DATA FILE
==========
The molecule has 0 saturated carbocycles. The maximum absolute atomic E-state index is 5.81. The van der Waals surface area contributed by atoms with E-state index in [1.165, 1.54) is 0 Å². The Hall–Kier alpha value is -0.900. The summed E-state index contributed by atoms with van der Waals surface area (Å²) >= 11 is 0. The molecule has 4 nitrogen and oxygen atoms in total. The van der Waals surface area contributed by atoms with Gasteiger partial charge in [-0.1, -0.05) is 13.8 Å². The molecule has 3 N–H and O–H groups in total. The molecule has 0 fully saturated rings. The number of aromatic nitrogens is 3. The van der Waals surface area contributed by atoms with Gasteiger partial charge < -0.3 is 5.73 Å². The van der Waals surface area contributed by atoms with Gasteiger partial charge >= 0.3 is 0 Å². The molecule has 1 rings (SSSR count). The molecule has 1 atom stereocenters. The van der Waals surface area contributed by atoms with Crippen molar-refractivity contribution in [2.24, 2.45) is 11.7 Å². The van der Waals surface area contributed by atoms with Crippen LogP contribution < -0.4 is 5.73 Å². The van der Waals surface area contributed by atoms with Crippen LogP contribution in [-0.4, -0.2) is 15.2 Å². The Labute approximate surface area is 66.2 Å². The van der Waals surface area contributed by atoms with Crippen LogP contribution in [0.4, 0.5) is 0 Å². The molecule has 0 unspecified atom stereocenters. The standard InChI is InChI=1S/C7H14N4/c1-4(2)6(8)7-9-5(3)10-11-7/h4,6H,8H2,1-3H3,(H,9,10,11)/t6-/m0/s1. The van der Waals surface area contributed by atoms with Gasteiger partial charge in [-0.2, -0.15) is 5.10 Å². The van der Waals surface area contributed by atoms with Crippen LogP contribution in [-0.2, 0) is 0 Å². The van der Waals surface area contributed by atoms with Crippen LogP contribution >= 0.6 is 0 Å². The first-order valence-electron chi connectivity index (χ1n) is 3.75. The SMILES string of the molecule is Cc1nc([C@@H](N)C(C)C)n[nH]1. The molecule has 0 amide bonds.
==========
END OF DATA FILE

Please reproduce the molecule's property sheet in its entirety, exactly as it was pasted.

The molecule has 0 saturated carbocycles. The maximum absolute atomic E-state index is 5.81. The van der Waals surface area contributed by atoms with E-state index in [1.165, 1.54) is 0 Å². The Hall–Kier alpha value is -0.900. The summed E-state index contributed by atoms with van der Waals surface area (Å²) >= 11 is 0. The molecule has 4 nitrogen and oxygen atoms in total. The van der Waals surface area contributed by atoms with Gasteiger partial charge in [-0.1, -0.05) is 13.8 Å². The molecule has 3 N–H and O–H groups in total. The molecule has 0 fully saturated rings. The number of aromatic nitrogens is 3. The van der Waals surface area contributed by atoms with Gasteiger partial charge < -0.3 is 5.73 Å². The van der Waals surface area contributed by atoms with Gasteiger partial charge >= 0.3 is 0 Å². The molecule has 1 rings (SSSR count). The molecule has 1 atom stereocenters. The van der Waals surface area contributed by atoms with Crippen molar-refractivity contribution in [2.24, 2.45) is 11.7 Å². The van der Waals surface area contributed by atoms with Crippen LogP contribution < -0.4 is 5.73 Å². The van der Waals surface area contributed by atoms with Crippen LogP contribution in [-0.4, -0.2) is 15.2 Å². The Labute approximate surface area is 66.2 Å². The van der Waals surface area contributed by atoms with Crippen LogP contribution in [0.4, 0.5) is 0 Å². The molecule has 0 unspecified atom stereocenters. The standard InChI is InChI=1S/C7H14N4/c1-4(2)6(8)7-9-5(3)10-11-7/h4,6H,8H2,1-3H3,(H,9,10,11)/t6-/m0/s1. The van der Waals surface area contributed by atoms with Gasteiger partial charge in [-0.2, -0.15) is 5.10 Å². The van der Waals surface area contributed by atoms with Crippen LogP contribution in [-0.2, 0) is 0 Å². The van der Waals surface area contributed by atoms with Crippen LogP contribution >= 0.6 is 0 Å². The first-order valence-electron chi connectivity index (χ1n) is 3.75. The SMILES string of the molecule is Cc1nc([C@@H](N)C(C)C)n[nH]1. The molecule has 0 amide bonds.